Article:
ITK — Pied Pipers or Rats?
Not so long ago transfer deadline day and indeed the whole transfer window was dominated by the main news sources. The BBC had fun radio coverage and Sky Sports of course had the yellow ticker at the bottom of the screen. It was a fun distraction of a day that soon began to revel in its own importance.
Fast forward to the present day and transfer windows have become flooded with three letters that should fill the football fan with as much dread as V-A-R.
They are of course ITK, short for ‘in the know’ in relation to football transfers. Accounts on social media spring up faster than you can block them, claiming to know the inner-most desires of a footballer and the intricate details of the contracts that have been agreed.
Unfortunately, rather than harmless gossip and rumour, these have the ability to take a dark turn.
ITK: Pied Pipers
The process of becoming an ITK couldn’t be simpler. Find a captive audience and then tell them what they want to hear. Take this transfer window and Aston Villa. We have been slow (to say the least) in the market and as such there has been growing impatience with fans who know reinforcements are needed to avoid another relegation scrap.
With such supporters as the captive audience you have two techniques; prey on their fears or tease them with their wants.
The fear is easy, tell them that Jack Grealish is leaving. He is the best player, the talisman and as such will have been looked at by many other teams.
The fanbase also have him close to their hearts so naturally, any news regarding him is gobbled up. Just put out information saying he is staying and people will retweet, follow and like because you are giving them the good news or alternatively say in a cryptic manner he is gone, possibly accompanied by a crying emoji or gif.Embed from Getty Images
People will then do the same out of fear and look for commiserations from others. The ITK has then achieved all he needs when the truth is they have just given both sides of the coin. Bad news Villa fans — ‘It’s heads’. Great news ‘tails never fails’. It’s as simple as that.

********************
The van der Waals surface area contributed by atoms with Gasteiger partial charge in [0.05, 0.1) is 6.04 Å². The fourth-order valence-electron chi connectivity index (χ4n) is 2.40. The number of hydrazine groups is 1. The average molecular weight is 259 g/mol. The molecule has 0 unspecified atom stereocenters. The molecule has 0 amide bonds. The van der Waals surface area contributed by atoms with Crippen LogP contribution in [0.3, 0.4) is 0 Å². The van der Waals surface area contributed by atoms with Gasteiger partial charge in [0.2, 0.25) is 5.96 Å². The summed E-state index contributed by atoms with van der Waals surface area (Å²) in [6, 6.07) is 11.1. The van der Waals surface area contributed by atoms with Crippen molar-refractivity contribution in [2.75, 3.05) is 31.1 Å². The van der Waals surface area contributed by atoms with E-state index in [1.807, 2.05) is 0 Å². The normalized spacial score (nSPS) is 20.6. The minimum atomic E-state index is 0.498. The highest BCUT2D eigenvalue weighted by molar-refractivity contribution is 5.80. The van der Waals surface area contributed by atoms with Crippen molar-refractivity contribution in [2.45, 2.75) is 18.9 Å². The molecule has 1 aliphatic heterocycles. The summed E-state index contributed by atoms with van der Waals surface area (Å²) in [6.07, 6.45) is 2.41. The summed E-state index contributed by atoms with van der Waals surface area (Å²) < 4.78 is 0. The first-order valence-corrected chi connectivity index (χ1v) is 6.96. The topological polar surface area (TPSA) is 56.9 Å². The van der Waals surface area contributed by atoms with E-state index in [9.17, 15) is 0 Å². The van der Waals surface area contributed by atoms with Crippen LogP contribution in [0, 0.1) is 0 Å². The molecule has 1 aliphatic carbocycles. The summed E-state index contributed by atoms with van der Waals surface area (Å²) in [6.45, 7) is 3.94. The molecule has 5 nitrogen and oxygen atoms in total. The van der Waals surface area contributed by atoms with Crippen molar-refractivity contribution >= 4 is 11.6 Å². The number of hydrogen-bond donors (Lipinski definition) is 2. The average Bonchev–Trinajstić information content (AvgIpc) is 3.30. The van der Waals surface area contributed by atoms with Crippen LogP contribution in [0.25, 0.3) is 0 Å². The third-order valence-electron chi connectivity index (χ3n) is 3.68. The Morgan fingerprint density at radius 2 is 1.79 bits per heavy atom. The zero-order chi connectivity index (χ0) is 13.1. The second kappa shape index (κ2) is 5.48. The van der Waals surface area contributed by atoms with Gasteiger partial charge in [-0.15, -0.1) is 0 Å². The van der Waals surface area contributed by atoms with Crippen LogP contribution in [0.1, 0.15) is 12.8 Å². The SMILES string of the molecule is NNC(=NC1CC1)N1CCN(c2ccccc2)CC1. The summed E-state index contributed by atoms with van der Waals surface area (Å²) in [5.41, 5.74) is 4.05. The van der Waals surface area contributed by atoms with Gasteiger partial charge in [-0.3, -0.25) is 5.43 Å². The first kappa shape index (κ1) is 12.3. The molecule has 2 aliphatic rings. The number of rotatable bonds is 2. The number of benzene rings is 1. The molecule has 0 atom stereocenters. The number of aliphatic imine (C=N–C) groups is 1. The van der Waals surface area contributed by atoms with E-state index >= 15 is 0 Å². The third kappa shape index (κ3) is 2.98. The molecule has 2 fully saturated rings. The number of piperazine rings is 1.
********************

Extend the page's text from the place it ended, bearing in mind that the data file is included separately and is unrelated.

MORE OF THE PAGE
ITK: Dark Arts
There are of course many tricks open to abuse by the ITK’s.
Firstly, they can grow their accounts as normal people before making the transition to ITK. Begging for followers, promises of a follow back and even paying for followers on websites. Then, once a sufficient number has been reached they can begin the ITK game.
It may start small with the simple, “I’ve heard that Villa are after Player A”. Then throw out a vague price and wait for the comments and new followers to come in.
It gets even shadier if they use multiple accounts to generate the original likes and retweets. Before long a normal fan, starved of transfer activity will see the fake rumour, from an account with a healthy number of followers and some engagement on same.
Then they add their own and the snowball grows bigger and bigger.
Of course a broken clock is right twice a day, so the ITK will always hang their hat on any transfer speculation that comes to fruition. This is usually backed up after the event by suspiciously redacted direct messages from their ’Source’. The problem is that these are easily faked and there are numerous apps and sites devoted to falsifying direct messages and even text messages across all social media platforms.
A simply created backdated message after the event will lend false credibility to the ITK and suck in yet more followers. Technology has moved beyond photoshop and “how many fingers” Stuart Downing and Andy Carroll had in that infamous photo of the pair holding a Liverpool scarf.
What is the Endgame?
With these accounts established, the normal person has to ask what the endgame or motivation is for these people? The answer can only be self-serving.
They aren’t providing an important service to supporters, they are growing these accounts presumably to satisfy their egos, become ‘influencers’ or for financial gain.
By enlisting other high-profile users with multiple followers, a simple retweet or comment can game the system and grow both accounts. It’s a simple win-win for the wannabe influencer(s) and a loss for anyone that thought they were getting inside information.
You have to ask yourself what you would do if you were in a situation with actual information? A situation which many of us may accidentally find ourselves in?
For instance, I had team-mates who happened to be on holiday at the same resort as Ashley Young just before he moved to United. They told me that Young was leaving Villa. That was it, no details of contract, where he was going or anything else, and yet I didn’t dive straight onto social media to share it with the world.
Think of the person who photographed Fabian Delph when he was having the Man City medical. It was a simple social media user who found himself in the situation and shared it.
These are the real snippets of info that break and go viral, not the musings of some bedroom manipulator of people’s emotions.
These stories and information will break and normally through the usual channels, not the accounts of recently active people on social media.
Be patient out there and more importantly, before engaging with any of these accounts, ask yourself what they have to gain from sharing this news and if you want to help them accomplish it.
Remember what happened to the rats that followed the Pied Piper.
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